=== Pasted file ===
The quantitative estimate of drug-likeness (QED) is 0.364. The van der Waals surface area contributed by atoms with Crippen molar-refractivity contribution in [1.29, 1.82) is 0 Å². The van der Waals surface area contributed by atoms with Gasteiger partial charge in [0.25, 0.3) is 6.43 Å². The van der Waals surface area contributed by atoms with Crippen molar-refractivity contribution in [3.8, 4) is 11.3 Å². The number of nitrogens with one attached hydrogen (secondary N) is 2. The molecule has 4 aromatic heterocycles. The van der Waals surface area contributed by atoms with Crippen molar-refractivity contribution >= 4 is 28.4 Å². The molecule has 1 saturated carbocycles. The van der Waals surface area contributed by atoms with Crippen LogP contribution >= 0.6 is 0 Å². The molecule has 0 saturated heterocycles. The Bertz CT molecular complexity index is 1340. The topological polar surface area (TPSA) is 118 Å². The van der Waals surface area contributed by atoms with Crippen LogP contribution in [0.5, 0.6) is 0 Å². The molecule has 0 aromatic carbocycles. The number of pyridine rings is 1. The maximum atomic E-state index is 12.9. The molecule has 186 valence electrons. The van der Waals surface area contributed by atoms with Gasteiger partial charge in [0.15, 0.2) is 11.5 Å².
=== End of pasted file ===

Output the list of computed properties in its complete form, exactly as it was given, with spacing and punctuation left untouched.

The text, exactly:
The quantitative estimate of drug-likeness (QED) is 0.364. The van der Waals surface area contributed by atoms with Crippen molar-refractivity contribution in [1.29, 1.82) is 0 Å². The van der Waals surface area contributed by atoms with Gasteiger partial charge in [0.25, 0.3) is 6.43 Å². The van der Waals surface area contributed by atoms with Crippen molar-refractivity contribution in [3.8, 4) is 11.3 Å². The number of nitrogens with one attached hydrogen (secondary N) is 2. The molecule has 4 aromatic heterocycles. The van der Waals surface area contributed by atoms with Crippen molar-refractivity contribution >= 4 is 28.4 Å². The molecule has 1 saturated carbocycles. The van der Waals surface area contributed by atoms with Crippen LogP contribution >= 0.6 is 0 Å². The molecule has 0 saturated heterocycles. The Bertz CT molecular complexity index is 1340. The topological polar surface area (TPSA) is 118 Å². The van der Waals surface area contributed by atoms with Crippen LogP contribution in [0.5, 0.6) is 0 Å². The molecule has 0 aromatic carbocycles. The number of pyridine rings is 1. The maximum atomic E-state index is 12.9. The molecule has 186 valence electrons. The van der Waals surface area contributed by atoms with Gasteiger partial charge in [0.15, 0.2) is 11.5 Å².